“Working to Fulfill Spiritual Needs,” Ensign, July 2009, 75–76
Patti Stanley searched for a job for a month and a half. She had been out of the job market for a couple of years and felt overwhelmed looking for employment. She had stayed at home raising her children, but because of her family’s economic situation, she and her husband, who was self-employed, decided she needed to work to help support their family.
Throughout the world, the economic downturn has left many in need of jobs and many with financial stress.
Dale Willis, president of the Mesa Arizona Alta Mesa Stake, said he is concerned not only for the members’ temporal needs but also for their spiritual needs. He said if the members in his stake cannot provide adequately for their families, it can negatively affect their ability to serve in the Lord’s kingdom. If they cannot serve, he said, they miss out on essential opportunities for spiritual growth.
In the Mesa, Arizona, USA, area, President Willis said, the unemployment rate has risen in the past few years among Church members.
Concerned about the trend, leaders of several stakes in Mesa began organizing free careers fairs to help address unemployment in the area. The fairs bring together members of the community who are searching for jobs and employers who need to fill job vacancies.
The Mesa stakes, in cooperation with the Mesa Employment Center, have held the annual Career Expo since 2006. The one-day event has grown to attract from 500 to 800 people and dozens of companies.
The organizing committee invites companies in a variety of fields to the expo. They also send out invitations to Church members and the community.
As part of the expo, the committee plans workshops to teach ward and community members how to improve their résumés and their interviewing skills as well as the importance of having a positive attitude when pursuing a job.
In preparation for the career fair, bishops invite members to take classes at the employment center regardless of their background or current employment status.
Sister Stanley attended the expo in 2008, which was held at a Church institute of religion building. The people who came to the expo attended workshops in classrooms. They also walked through aisles of booths in the gym, where they met with potential employers and distributed their résumés.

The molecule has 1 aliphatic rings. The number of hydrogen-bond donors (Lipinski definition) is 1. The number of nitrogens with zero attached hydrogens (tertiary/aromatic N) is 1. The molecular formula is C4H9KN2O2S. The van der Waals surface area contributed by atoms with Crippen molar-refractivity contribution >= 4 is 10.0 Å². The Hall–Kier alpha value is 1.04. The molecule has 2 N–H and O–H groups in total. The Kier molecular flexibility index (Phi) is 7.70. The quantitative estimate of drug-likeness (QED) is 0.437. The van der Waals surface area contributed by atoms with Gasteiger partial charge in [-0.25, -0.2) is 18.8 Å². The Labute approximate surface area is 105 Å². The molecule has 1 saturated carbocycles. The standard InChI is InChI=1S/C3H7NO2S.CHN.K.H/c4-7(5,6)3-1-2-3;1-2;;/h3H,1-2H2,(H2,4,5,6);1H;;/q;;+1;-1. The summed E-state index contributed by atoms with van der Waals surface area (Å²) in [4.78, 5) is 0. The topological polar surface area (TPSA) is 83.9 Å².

Sister Stanley talked to employers and gave them copies of her résumé and letters of recommendation. There were many types of businesses at the expo, she said, but it was not until she visited the last booth that she found a position that matched her interests and experience. She talked with the employer, and he took her résumé. The following week he called her and offered her the position.
“I don’t believe in coincidence; I don’t believe in sheer luck,” Sister Stanley said. Without the career expo and the Lord’s help, she said, she would not have found this company.
The Mesa area career fairs don’t help just those who are unemployed. They also provide an opportunity for employed people to consider other career options.
The bishop in Caroline Kirkham’s ward in the Mesa area recommended she attend the employment center classes even though she already had a job. The company she worked for did not offer the medical benefits she wanted, and she was concerned about retirement.
While at the employment center, she updated and improved her résumé. She also learned about the career expo and decided to attend.
Before she went to the expo, Sister Kirkham researched each of the companies that would be participating. When she got there, she targeted the companies that interested her. She met with several company representatives, gave them her résumé, and scheduled follow-up appointments. Eventually she met with a national business publication. That meeting led to a series of interviews and a new job. It was in a similar field as her previous job but had better benefits. She said her new job also brought her peace of mind because it would help her be better prepared for retirement.
“We all have something to offer,” Sister Kirkham said. “Work on the assumption that your Heavenly Father loves you, He knows your situation, and at some point in time, something different will happen. Don’t be afraid to ask for help from God and from others in your ward.”
Organizers feel that the career expos have been a wonderful success on many levels, not just helping people find employment.
Scott Farmer, a manager of Employment Resources in Mesa, said, regarding visitors’ experiences at the career expo: “You see faith rebuilt. The ward will help take care of people, but when they go out and prove to themselves that they are of value, it lifts their souls and helps them see that things are not hopeless.”
Paul Sanders, who helped develop the multistake career fair while serving as a welfare employment specialist, said, “There was no question that the Lord’s hand was in its creation.”